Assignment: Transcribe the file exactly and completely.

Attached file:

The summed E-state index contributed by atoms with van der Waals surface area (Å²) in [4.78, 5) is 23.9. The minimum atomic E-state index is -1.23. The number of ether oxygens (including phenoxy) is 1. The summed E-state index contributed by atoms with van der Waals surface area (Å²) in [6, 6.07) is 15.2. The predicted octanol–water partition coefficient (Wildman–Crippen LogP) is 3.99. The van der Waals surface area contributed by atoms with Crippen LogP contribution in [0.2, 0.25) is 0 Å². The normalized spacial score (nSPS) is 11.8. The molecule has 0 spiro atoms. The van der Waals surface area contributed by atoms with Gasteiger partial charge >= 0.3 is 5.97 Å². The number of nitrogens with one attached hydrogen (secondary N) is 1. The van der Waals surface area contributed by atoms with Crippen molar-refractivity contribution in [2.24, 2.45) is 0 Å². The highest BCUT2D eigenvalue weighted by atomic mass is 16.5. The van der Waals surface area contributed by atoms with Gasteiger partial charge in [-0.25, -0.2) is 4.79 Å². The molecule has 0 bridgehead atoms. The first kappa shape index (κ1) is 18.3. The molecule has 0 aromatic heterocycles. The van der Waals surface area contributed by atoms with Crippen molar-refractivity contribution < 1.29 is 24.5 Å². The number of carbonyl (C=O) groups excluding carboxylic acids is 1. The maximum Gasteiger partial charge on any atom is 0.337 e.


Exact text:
The summed E-state index contributed by atoms with van der Waals surface area (Å²) in [4.78, 5) is 23.9. The minimum atomic E-state index is -1.23. The number of ether oxygens (including phenoxy) is 1. The summed E-state index contributed by atoms with van der Waals surface area (Å²) in [6, 6.07) is 15.2. The predicted octanol–water partition coefficient (Wildman–Crippen LogP) is 3.99. The van der Waals surface area contributed by atoms with Crippen LogP contribution in [0.2, 0.25) is 0 Å². The normalized spacial score (nSPS) is 11.8. The molecule has 0 spiro atoms. The van der Waals surface area contributed by atoms with Gasteiger partial charge >= 0.3 is 5.97 Å². The number of nitrogens with one attached hydrogen (secondary N) is 1. The van der Waals surface area contributed by atoms with Crippen molar-refractivity contribution in [2.24, 2.45) is 0 Å². The highest BCUT2D eigenvalue weighted by atomic mass is 16.5. The van der Waals surface area contributed by atoms with Gasteiger partial charge in [-0.25, -0.2) is 4.79 Å². The molecule has 0 bridgehead atoms. The first kappa shape index (κ1) is 18.3. The molecule has 0 aromatic heterocycles. The van der Waals surface area contributed by atoms with Crippen molar-refractivity contribution < 1.29 is 24.5 Å². The number of carbonyl (C=O) groups excluding carboxylic acids is 1. The maximum Gasteiger partial charge on any atom is 0.337 e.